Credit Scores and What They Mean When Buying a Home

Your credit score plays an important role when you're buying a home. A credit score is a number dependent on your credit history that helps potential lenders assess the risk of lending you money. It's not just about how many credit cards you have or whether you pay your bills on time – it's also about how much debt you have, and that debt is from revolving balances. These factors are what lenders look at to determine your credit score. 

How Does Your Credit Score Impact Your Ability to Buy a Home?

When you apply for a mortgage, your ability to get approved will depend on several factors, but the main one is your credit score. The higher your credit score, the more likely you are to get approved for a mortgage and the lower your interest rate. 

High credit scores will assist you in getting the best interest rate, making your monthly mortgage payment more affordable. Additionally, a high credit score often means you can qualify for a more significant loan amount, which means you can afford a more extensive and more expensive home. 

A low credit score might mean that lenders will require a larger down payment, charge a higher interest rate, or deny you a loan altogether. If you have a low credit score, you might have to pay a higher mortgage insurance premium, adding hundreds of dollars to your monthly housing costs.

Improving Your Credit Score Prior to Buying a Home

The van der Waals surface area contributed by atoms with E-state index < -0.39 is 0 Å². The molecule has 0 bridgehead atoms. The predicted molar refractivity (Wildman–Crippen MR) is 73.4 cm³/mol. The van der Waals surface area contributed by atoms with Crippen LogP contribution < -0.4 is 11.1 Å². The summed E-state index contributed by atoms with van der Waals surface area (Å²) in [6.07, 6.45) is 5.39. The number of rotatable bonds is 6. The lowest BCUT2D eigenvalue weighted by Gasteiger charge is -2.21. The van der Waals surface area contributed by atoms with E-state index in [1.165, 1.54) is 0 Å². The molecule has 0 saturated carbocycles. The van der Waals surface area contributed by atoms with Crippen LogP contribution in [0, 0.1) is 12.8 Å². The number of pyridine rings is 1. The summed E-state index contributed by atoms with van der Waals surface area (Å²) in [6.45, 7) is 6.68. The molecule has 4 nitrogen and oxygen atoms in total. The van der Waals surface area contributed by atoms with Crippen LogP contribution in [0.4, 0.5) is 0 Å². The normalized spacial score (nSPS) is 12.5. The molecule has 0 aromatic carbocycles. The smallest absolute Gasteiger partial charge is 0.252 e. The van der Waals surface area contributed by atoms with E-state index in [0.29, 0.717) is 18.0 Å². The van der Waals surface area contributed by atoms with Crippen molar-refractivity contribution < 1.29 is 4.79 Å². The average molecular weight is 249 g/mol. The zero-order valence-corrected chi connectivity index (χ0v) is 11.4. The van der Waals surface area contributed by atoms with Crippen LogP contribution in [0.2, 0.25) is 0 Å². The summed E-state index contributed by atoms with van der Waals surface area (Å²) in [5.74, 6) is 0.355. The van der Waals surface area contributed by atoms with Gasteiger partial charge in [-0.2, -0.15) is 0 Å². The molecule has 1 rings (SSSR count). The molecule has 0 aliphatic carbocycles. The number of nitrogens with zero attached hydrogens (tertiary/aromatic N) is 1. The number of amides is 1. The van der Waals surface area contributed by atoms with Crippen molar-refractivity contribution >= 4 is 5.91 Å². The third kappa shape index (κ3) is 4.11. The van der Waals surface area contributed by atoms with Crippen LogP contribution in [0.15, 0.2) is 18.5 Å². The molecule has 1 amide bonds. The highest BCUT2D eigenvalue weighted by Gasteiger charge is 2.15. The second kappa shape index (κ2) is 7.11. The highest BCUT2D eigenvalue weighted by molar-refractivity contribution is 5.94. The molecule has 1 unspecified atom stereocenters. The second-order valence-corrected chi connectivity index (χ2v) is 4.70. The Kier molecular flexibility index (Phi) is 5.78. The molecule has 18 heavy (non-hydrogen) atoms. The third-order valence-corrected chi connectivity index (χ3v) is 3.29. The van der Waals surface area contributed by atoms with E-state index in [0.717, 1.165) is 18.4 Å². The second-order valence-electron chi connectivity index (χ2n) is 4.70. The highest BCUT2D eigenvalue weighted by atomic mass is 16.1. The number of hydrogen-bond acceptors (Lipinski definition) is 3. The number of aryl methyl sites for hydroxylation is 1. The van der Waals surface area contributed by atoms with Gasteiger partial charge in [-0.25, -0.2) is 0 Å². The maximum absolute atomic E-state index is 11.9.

Credit repairs take time, so if you're not happy with your credit score now, it's best to start working on improving it now. There are a few tips for building a solid credit score that includes the following:

• Keep track of your credit card payment history - Credit card payments are reported to the credit bureaus every month. If you owe your credit cards, you're leaving a negative mark on your credit report. You can avoid hurting your credit by ensuring that you pay your credit card bills in full and on time. 

• Make on-time mortgage payments - Mortgage payments are also reported to the credit bureaus. Make sure to make all of your mortgage payments on time, as this is one of the best ways to build your credit quickly. 

• Avoid applying for multiple loans at once - Applying for too many loans can damage your credit score. Ideally, you want to apply for one loan at a time.


A good credit score is essential for a happy home buying experience. Having a low debt-to-income ratio can make it easier to get a mortgage and save you money by getting a lower interest rate. When you improve your credit score before looking for a home, you make this process much more manageable. When you're buying a home, your credit score is what lenders use to determine if they'll lend you money and how much interest they'll charge you to do it. A high credit score can save you money and make homeownership more attainable.

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